Details On Tesla’s “Secret” Meeting With BMW


Was Elon Musk At This Secret BMW-Tesla Meeting?  It Seems Nobody Knows The Answer To This Question

Was Elon Musk At This Secret BMW-Tesla Meeting? It Seems Nobody Knows The Answer To This Question

With Toyota and Daimler already involved, why not bring BMW into the mix?

That’s apparently what Tesla Motors is trying to do now, as both Tesla and BMW have confirmed that a meeting took place between the automaker on Wednesday June 11.

BMW issued this purposely vague statement on the matter:

“Both companies are strongly committed to the success of electromobility and discussed how to further strengthen the development of electromobility on an international level.”

Meanwhile, Tesla CEO Elon Musk made the news of the meeting public on Thursday in a conference call in which he discussed Tesla open sourcing its patents.  Here’s what Musk stated on the call:

“For high-speed charging in particular, I think that’s a great area for commonality among manufacturers. In fact, the team from BMW was visiting Tesla last night. We talked about potential ways to collaborate, and one of them was on the Supercharging network. We’re more than happy to have other manufacturers use our Supercharging network and / or to build superchargers and install them, and then maybe have some sort of cross-use agreement.”

According to Forbes, Musk explained the purpose of the meeting as follows:

“He said that Tesla was meeting with BMW as recently as yesterday to discuss various matters, and the idea of opening technology was already on the table. Tesla has mentioned from the beginning that its high-speed Supercharger network would be available to other car companies so long as they built compatible cars and paid a “reasonable cost share, proportionate to usage” of the network.”

“Musk suggested it might even be possible for BMW or another carmaker to construct their own compatible network of chargers and the companies could share them under an agreement. In addition, he suggested BMW build its own giant battery Gigafactory, as Tesla is doing to help push its own costs down.”

Per Automotive News:

“BMW said the meeting had taken place on Wednesday but declined to comment in detail about the nature of the talks, or about which BMW executives had met with Tesla.”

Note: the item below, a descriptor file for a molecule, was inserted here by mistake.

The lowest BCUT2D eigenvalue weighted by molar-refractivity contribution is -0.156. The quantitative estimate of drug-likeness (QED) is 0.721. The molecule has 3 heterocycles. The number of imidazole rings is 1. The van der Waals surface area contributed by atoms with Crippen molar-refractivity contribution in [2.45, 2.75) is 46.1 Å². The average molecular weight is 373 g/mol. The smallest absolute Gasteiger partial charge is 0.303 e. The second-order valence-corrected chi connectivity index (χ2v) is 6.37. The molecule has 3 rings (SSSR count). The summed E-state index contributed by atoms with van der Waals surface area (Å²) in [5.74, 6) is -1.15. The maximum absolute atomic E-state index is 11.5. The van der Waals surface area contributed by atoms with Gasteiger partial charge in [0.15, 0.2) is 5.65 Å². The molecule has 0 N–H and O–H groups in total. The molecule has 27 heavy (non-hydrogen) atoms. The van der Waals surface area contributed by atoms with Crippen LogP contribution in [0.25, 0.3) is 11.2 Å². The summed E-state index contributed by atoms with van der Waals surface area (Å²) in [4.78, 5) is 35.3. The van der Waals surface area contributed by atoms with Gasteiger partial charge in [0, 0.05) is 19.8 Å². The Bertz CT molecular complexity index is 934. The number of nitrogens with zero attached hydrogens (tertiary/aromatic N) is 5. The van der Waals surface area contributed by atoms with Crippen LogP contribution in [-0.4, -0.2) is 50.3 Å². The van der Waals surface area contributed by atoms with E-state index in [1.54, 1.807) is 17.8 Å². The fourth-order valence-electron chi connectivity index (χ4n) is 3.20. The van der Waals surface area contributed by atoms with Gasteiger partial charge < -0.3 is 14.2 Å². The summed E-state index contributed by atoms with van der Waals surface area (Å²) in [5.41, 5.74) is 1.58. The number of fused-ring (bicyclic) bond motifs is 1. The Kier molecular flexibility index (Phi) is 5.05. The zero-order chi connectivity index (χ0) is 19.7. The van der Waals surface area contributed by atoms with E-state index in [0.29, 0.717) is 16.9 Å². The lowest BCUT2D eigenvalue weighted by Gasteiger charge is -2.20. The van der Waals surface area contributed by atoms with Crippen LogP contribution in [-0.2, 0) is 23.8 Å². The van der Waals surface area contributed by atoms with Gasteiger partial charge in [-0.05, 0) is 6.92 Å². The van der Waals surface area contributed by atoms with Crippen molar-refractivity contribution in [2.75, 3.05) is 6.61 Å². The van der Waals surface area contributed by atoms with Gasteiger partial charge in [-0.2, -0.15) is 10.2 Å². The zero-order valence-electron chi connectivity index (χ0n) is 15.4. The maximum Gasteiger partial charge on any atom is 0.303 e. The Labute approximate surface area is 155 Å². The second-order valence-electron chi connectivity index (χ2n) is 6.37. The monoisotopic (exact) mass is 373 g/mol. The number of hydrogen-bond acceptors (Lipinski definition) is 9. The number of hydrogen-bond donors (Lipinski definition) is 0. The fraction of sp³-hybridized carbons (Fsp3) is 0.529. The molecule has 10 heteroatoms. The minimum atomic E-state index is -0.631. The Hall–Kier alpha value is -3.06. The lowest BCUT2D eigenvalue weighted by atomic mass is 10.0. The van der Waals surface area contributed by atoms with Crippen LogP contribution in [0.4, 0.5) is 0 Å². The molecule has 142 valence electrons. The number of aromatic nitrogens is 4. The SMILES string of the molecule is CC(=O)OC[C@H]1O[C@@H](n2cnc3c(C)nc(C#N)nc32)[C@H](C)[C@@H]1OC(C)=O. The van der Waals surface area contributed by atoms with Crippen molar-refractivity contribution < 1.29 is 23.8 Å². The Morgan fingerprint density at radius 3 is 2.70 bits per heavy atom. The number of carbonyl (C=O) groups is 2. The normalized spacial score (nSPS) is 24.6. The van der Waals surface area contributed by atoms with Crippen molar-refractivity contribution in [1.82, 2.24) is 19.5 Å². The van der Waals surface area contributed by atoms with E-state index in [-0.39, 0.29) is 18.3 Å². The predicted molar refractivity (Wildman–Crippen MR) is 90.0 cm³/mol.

Could The Meeting Have Been Something Supercharger Related?

Could The Meeting Have Been Something Supercharger Related?

Here how Reuters reports on the “secret” meeting that’s no longer secret:

“Executives from German carmaker BMW and U.S.-based Tesla Motors Inc met this week in a move which could lead to the creation of charging stations usable for different types of electric cars.”

“BMW and electric carmaker Tesla are seeking ways to raise the popularity of battery-powered vehicles, which consumers have shunned due to their limited operating range, the scarcity of charging stations and the time it takes to recharge them.”

As we all know, BMW supports the CCS fast-charging standard, which is supported by approximately one dozen chargers in the US. Meanwhile, Tesla’s fast-charging standard is Superchargers (nearly 100 in the US). BMW i3 owners, in general, are eagerly awaiting a CCS rollout in the US. However, this rollout is describe as being “painfully slow” and “taking forever” by more than one i3 owner, so a tie-up with Tesla on this front would be well received from the community of BMW electric owners, provided that some functionality could be added to existing BMW EVs.

CCS Is Rather Common In Europe, But Largely Non-Existent In the US

CCS Is Rather Common In Europe, But Largely Non-Existent In the US

Source: Forbes & Automotive News & Reuters

Categories: BMW, Charging, Tesla

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31 Comments on "Details On Tesla’s “Secret” Meeting With BMW"